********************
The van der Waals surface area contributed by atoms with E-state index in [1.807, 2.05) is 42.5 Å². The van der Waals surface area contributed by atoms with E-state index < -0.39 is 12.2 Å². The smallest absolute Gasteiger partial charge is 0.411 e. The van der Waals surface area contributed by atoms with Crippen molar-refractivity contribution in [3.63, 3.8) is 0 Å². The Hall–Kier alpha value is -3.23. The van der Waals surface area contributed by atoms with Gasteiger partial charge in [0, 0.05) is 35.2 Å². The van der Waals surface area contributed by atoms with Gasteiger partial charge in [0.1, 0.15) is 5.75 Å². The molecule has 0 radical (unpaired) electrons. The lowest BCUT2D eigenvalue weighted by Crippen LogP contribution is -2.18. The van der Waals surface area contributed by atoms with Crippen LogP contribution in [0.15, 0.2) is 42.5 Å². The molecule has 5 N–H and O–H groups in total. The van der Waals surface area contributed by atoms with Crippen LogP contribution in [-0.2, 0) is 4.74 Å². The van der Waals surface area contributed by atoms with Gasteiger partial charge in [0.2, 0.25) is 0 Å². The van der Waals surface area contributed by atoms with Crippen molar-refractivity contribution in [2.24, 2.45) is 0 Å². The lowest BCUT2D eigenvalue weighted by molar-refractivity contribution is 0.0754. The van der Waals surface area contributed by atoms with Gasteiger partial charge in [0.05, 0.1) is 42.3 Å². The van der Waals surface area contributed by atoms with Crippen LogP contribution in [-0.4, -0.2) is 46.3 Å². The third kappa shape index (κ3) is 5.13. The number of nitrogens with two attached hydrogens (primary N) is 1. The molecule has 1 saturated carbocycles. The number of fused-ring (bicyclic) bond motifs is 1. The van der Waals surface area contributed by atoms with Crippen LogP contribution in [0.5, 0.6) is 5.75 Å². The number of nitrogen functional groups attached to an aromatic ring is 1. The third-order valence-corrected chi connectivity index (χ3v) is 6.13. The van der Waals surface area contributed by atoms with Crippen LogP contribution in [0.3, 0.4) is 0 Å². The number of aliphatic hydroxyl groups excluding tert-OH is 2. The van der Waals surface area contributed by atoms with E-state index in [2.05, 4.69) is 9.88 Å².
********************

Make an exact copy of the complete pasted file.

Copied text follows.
The van der Waals surface area contributed by atoms with E-state index in [1.807, 2.05) is 42.5 Å². The van der Waals surface area contributed by atoms with E-state index < -0.39 is 12.2 Å². The smallest absolute Gasteiger partial charge is 0.411 e. The van der Waals surface area contributed by atoms with Crippen molar-refractivity contribution in [3.63, 3.8) is 0 Å². The Hall–Kier alpha value is -3.23. The van der Waals surface area contributed by atoms with Gasteiger partial charge in [0, 0.05) is 35.2 Å². The van der Waals surface area contributed by atoms with Gasteiger partial charge in [0.1, 0.15) is 5.75 Å². The molecule has 0 radical (unpaired) electrons. The lowest BCUT2D eigenvalue weighted by Crippen LogP contribution is -2.18. The van der Waals surface area contributed by atoms with Crippen LogP contribution in [0.15, 0.2) is 42.5 Å². The molecule has 5 N–H and O–H groups in total. The van der Waals surface area contributed by atoms with Crippen LogP contribution in [-0.2, 0) is 4.74 Å². The van der Waals surface area contributed by atoms with Gasteiger partial charge in [0.2, 0.25) is 0 Å². The van der Waals surface area contributed by atoms with Crippen molar-refractivity contribution in [2.24, 2.45) is 0 Å². The lowest BCUT2D eigenvalue weighted by molar-refractivity contribution is 0.0754. The van der Waals surface area contributed by atoms with Gasteiger partial charge in [0.05, 0.1) is 42.3 Å². The van der Waals surface area contributed by atoms with Crippen LogP contribution in [-0.4, -0.2) is 46.3 Å². The third kappa shape index (κ3) is 5.13. The number of nitrogens with two attached hydrogens (primary N) is 1. The molecule has 1 saturated carbocycles. The number of fused-ring (bicyclic) bond motifs is 1. The van der Waals surface area contributed by atoms with Crippen LogP contribution in [0.5, 0.6) is 5.75 Å². The number of nitrogen functional groups attached to an aromatic ring is 1. The third-order valence-corrected chi connectivity index (χ3v) is 6.13. The van der Waals surface area contributed by atoms with Crippen LogP contribution in [0.3, 0.4) is 0 Å². The number of aliphatic hydroxyl groups excluding tert-OH is 2. The van der Waals surface area contributed by atoms with E-state index in [2.05, 4.69) is 9.88 Å².